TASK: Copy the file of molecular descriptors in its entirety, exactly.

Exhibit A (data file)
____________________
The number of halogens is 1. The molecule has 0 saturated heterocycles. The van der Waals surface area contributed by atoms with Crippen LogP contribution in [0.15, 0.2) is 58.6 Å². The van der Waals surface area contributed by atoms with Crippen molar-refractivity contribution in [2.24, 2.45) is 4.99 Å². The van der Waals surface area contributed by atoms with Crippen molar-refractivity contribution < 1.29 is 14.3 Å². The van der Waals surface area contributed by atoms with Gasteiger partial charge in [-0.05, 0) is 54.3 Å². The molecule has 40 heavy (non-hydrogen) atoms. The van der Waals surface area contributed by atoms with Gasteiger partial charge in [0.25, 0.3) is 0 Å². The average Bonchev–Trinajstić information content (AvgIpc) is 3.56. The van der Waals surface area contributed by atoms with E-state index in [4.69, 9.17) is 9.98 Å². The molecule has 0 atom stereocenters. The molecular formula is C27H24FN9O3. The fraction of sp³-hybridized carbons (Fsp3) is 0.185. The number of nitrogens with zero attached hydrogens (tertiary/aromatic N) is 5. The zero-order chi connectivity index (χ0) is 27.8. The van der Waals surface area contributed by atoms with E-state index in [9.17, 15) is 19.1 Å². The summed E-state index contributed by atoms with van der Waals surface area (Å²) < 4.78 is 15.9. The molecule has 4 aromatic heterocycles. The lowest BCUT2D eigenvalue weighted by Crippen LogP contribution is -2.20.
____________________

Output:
The number of halogens is 1. The molecule has 0 saturated heterocycles. The van der Waals surface area contributed by atoms with Crippen LogP contribution in [0.15, 0.2) is 58.6 Å². The van der Waals surface area contributed by atoms with Crippen molar-refractivity contribution in [2.24, 2.45) is 4.99 Å². The van der Waals surface area contributed by atoms with Crippen molar-refractivity contribution < 1.29 is 14.3 Å². The van der Waals surface area contributed by atoms with Gasteiger partial charge in [-0.05, 0) is 54.3 Å². The molecule has 40 heavy (non-hydrogen) atoms. The van der Waals surface area contributed by atoms with Gasteiger partial charge in [0.25, 0.3) is 0 Å². The average Bonchev–Trinajstić information content (AvgIpc) is 3.56. The van der Waals surface area contributed by atoms with E-state index in [4.69, 9.17) is 9.98 Å². The molecule has 0 atom stereocenters. The molecular formula is C27H24FN9O3. The fraction of sp³-hybridized carbons (Fsp3) is 0.185. The number of nitrogens with zero attached hydrogens (tertiary/aromatic N) is 5. The zero-order chi connectivity index (χ0) is 27.8. The van der Waals surface area contributed by atoms with E-state index in [9.17, 15) is 19.1 Å². The summed E-state index contributed by atoms with van der Waals surface area (Å²) < 4.78 is 15.9. The molecule has 4 aromatic heterocycles. The lowest BCUT2D eigenvalue weighted by Crippen LogP contribution is -2.20.